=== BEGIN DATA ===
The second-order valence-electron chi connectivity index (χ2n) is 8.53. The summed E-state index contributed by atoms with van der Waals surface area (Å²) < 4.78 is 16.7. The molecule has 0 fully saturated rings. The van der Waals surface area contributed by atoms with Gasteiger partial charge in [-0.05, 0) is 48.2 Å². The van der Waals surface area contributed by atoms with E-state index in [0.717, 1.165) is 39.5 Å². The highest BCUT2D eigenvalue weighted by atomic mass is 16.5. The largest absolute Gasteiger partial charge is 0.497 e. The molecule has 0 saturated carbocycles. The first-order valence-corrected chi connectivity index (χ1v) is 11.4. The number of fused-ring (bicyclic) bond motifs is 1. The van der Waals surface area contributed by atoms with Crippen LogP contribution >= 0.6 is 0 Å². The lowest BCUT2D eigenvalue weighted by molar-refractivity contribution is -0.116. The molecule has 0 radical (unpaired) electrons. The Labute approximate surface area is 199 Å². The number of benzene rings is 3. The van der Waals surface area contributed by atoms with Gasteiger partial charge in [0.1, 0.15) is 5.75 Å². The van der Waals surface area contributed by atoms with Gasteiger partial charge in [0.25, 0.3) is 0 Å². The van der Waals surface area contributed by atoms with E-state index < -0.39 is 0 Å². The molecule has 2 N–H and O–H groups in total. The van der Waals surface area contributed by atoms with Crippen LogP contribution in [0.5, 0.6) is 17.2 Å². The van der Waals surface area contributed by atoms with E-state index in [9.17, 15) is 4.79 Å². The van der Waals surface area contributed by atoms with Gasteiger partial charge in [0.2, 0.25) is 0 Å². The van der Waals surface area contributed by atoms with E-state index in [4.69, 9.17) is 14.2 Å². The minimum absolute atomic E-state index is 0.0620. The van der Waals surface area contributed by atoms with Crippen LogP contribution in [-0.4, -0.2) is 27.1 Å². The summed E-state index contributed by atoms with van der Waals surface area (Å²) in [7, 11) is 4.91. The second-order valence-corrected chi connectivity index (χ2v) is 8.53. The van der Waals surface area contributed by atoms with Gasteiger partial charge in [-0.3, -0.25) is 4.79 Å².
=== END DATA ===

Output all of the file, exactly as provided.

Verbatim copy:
The second-order valence-electron chi connectivity index (χ2n) is 8.53. The summed E-state index contributed by atoms with van der Waals surface area (Å²) < 4.78 is 16.7. The molecule has 0 fully saturated rings. The van der Waals surface area contributed by atoms with Gasteiger partial charge in [-0.05, 0) is 48.2 Å². The van der Waals surface area contributed by atoms with E-state index in [0.717, 1.165) is 39.5 Å². The highest BCUT2D eigenvalue weighted by atomic mass is 16.5. The largest absolute Gasteiger partial charge is 0.497 e. The molecule has 0 saturated carbocycles. The first-order valence-corrected chi connectivity index (χ1v) is 11.4. The number of fused-ring (bicyclic) bond motifs is 1. The van der Waals surface area contributed by atoms with Crippen LogP contribution >= 0.6 is 0 Å². The lowest BCUT2D eigenvalue weighted by molar-refractivity contribution is -0.116. The molecule has 0 radical (unpaired) electrons. The Labute approximate surface area is 199 Å². The number of benzene rings is 3. The van der Waals surface area contributed by atoms with Gasteiger partial charge in [0.1, 0.15) is 5.75 Å². The van der Waals surface area contributed by atoms with Gasteiger partial charge in [0.25, 0.3) is 0 Å². The van der Waals surface area contributed by atoms with E-state index < -0.39 is 0 Å². The molecule has 2 N–H and O–H groups in total. The van der Waals surface area contributed by atoms with Crippen LogP contribution in [0.5, 0.6) is 17.2 Å². The van der Waals surface area contributed by atoms with E-state index in [9.17, 15) is 4.79 Å². The van der Waals surface area contributed by atoms with Gasteiger partial charge in [0.2, 0.25) is 0 Å². The van der Waals surface area contributed by atoms with E-state index in [4.69, 9.17) is 14.2 Å². The minimum absolute atomic E-state index is 0.0620. The van der Waals surface area contributed by atoms with Crippen LogP contribution in [-0.4, -0.2) is 27.1 Å². The summed E-state index contributed by atoms with van der Waals surface area (Å²) in [7, 11) is 4.91. The second-order valence-corrected chi connectivity index (χ2v) is 8.53. The van der Waals surface area contributed by atoms with Gasteiger partial charge in [-0.3, -0.25) is 4.79 Å².